The problem, now that I’m a 9th grader whose dad is in jail, is that they have a whole other angle to torment me about, and a whole other way of looking at me. Now, when they harass me, they ask about my dad, about how it feels to be his daughter, and not in a kind way. I’m no longer just a sexual object, I am a girl who has problems that make her weaker and more vulnerable, and they know that their arrows will pierce me deeper. And now that dad has been in jail for a month, there is no one I can, or should, involve in it. No one cares. Even if I went back to the vice-principal and told him what was going on now, it would be so easy for him to assume that I was only looking for attention. Maybe I was.
That’s what I’m thinking about this Christmas morning, sitting here in my very un-festive pajamas, next to a three foot tall Christmas tree made of plastic and wire. This is not Christmas, it’s a farce. Christmas is going out to Ronald’s Christmas Tree Farm on Thanksgiving and hiking around pointing out all the good-looking trees until dad decides one is good enough for him too. Christmas is being in charge of checking the C9 bulbs and replacing the dead ones while feeding them carefully up to dad, on a step ladder, hanging them with precision and usually complaining about it. Christmas is that big tree in the corner, and cookies and milk for breakfast, and a fire in the fireplace where dad burns up all the torn wrapping paper.
There is none of that this year, because there is no dad this year. No one wanted to put up a tree, but no one wanted to pretend Christmas wasn’t happening either, so we set up these little trees in the living room, one for Scott and one for me. No one wanted to buy presents, and no one wanted to receive presents. I’m still a kid; I still love presents, and my mom still hides them from us and wraps them and leaves them under the tree on Christmas morning for us to open. This year, though, I’m so angry about having to try to be happy on my favorite day of the year, when I know I can’t be. I feel cheated out of something I should have, the expectation of a happy day with a happy family, and so I cheated myself out of surprise presents too. Weeks ago I snuck into my mom’s bedroom closet and found all the unwrapped gifts, and I’m happy to report that at least I’m getting some good stuff out of this. I looked more than once, too, to see if she bought any more, and Scott joined me. We’re putting on a good show so we can have the presents, and because that’s what my mom wants. She’s hurting too, of course, in different ways, but she’s trying to keep everything the same as much as possible. Which doesn’t work. But it’s what she wants, she wants us to have Christmas presents and open them, so we do, but I’m not even trying to hide my frustration with this. I hate anything fake.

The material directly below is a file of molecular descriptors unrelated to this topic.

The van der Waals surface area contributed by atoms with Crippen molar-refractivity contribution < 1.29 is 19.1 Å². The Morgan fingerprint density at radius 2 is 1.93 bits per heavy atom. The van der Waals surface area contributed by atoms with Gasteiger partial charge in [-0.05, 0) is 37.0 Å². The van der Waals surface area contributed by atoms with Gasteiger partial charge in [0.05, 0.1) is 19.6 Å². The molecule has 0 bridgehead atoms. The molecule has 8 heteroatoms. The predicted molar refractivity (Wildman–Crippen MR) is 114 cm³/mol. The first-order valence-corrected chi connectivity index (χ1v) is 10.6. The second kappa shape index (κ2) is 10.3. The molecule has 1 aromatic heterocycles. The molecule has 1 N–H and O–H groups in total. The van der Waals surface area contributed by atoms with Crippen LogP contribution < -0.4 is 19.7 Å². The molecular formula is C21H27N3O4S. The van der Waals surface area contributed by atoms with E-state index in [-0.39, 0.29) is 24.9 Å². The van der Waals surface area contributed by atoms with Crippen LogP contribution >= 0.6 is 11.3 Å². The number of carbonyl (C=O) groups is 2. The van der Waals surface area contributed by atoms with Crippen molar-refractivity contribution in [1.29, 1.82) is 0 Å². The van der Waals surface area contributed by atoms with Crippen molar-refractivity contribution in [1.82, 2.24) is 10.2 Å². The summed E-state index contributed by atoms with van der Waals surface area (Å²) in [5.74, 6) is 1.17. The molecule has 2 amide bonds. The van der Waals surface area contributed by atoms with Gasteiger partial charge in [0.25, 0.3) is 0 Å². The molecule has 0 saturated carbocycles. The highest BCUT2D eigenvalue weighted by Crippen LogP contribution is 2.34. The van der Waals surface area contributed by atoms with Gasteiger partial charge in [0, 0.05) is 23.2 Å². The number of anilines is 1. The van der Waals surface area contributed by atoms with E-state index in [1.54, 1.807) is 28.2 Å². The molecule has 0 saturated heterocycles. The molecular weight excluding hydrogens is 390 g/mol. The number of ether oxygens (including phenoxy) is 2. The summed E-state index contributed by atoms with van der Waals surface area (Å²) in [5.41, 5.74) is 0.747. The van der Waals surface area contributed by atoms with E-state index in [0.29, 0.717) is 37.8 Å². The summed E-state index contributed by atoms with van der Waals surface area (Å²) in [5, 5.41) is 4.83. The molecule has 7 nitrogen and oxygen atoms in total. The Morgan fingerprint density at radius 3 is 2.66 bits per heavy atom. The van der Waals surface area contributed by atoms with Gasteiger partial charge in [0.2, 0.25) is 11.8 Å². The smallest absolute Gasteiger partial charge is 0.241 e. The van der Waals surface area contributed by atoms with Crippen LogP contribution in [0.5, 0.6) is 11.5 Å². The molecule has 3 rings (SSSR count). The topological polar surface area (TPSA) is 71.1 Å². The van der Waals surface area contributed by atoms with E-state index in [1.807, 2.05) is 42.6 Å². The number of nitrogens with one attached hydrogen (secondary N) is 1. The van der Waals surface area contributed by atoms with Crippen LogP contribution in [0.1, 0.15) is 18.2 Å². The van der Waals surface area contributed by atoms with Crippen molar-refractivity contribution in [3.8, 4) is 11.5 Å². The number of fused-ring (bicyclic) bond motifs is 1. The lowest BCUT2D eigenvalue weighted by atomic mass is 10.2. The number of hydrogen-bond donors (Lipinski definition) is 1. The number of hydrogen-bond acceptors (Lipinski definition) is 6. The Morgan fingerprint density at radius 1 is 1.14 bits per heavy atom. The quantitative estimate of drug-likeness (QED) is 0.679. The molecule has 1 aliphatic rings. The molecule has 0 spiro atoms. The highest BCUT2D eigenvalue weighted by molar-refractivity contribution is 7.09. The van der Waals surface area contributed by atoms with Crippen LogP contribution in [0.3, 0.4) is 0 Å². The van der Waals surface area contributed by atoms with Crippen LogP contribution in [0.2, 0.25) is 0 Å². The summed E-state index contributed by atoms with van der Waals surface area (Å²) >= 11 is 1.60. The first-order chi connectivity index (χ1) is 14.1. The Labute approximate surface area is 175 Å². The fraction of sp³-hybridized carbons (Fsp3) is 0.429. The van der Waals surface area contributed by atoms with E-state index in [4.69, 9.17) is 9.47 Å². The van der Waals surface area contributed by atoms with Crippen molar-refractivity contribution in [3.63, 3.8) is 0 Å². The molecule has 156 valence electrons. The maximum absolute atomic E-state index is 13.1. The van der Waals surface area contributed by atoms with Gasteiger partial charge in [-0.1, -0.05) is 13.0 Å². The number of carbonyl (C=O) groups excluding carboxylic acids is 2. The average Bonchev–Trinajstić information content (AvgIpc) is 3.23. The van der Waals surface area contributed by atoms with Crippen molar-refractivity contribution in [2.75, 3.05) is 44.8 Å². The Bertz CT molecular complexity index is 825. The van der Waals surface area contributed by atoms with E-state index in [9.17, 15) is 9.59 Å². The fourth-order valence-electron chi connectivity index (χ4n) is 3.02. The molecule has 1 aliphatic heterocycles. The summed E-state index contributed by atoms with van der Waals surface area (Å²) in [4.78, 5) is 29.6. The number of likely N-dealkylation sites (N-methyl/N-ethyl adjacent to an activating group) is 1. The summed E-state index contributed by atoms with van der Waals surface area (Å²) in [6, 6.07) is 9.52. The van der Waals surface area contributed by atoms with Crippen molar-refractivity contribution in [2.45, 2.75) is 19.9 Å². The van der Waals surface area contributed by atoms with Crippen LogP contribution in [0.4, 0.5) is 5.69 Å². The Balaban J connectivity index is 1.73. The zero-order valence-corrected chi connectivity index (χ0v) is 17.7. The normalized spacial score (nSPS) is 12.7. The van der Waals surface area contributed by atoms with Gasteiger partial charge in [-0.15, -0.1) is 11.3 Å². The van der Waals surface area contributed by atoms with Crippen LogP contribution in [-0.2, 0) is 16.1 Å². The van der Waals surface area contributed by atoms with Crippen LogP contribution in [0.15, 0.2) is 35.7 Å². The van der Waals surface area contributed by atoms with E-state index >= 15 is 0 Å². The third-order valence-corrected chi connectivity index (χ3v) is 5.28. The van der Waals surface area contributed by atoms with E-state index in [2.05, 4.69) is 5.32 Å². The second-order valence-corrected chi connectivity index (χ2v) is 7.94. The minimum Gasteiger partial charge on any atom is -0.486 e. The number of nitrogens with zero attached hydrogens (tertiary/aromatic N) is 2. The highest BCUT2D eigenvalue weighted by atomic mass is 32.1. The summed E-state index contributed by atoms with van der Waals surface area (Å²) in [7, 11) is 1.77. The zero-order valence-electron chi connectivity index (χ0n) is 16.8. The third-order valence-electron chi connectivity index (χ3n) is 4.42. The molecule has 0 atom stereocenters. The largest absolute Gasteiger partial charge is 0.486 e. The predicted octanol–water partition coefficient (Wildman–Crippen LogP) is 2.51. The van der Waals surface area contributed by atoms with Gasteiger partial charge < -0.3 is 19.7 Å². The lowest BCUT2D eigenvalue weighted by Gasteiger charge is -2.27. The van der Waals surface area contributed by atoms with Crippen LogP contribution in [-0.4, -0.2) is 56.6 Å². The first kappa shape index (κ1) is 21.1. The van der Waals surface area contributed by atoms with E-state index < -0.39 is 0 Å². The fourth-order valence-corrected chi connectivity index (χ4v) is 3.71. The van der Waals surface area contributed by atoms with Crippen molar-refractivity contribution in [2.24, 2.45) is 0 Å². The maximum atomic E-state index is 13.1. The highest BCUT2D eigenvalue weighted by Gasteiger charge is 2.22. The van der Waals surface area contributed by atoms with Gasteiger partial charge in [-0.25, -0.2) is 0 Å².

The phone is ringing now, and I’m assuming it’s going to be dad, and I’m annoyed by this because I haven’t even gotten a chance to open my cherry-red Airwalkers yet, and I want to get this done. You have a collect call from …..at the correctional facility, do you accept the charges? I don’t like talking to my dad on the phone this way, and watching my mom do it is pretty bad too. But it’s Christmas, and he’s probably feeling the worst of all of us, so I talk to him for a few minutes when it’s my turn. Then, there’s a surprise. Dad wants to read to us on speaker phone, and he wants to read something from the Bible. This is new.
I remember on the night that the Gulf War began, dad heard what was going on and wanted to watch CNN, and he did for a good hour, but then Scott and I, being little still, started whining because we wanted to watch Nickelodeon. Dad got really angry about our complaining really quickly, and yelled, “Our country is at war they want to watch Nickelodeon!” I felt pretty stupid when he said that. Mom tried to persuade him a bit, but he was unusually angry and worked up, so CNN stayed on. At some point that night, after staring at the news reels of night vision views of bombings, dad suddenly said, “How can anyone believe in a loving god in a world like this?!” It was loud and unexpected. He didn’t say anything else, and then mom put us to bed.
So now, feeling much more like an adult than I did then, I’m perplexed as to why my dad, who had so openly declared to us that he didn’t believe in a loving god, wants to read the bible. I’m listening to him now, mostly because I truly can’t figure this man out. The stories are nice though, and I can tell that he and mom want this to make me happy, so I pretend to be happy. I’m getting good at that.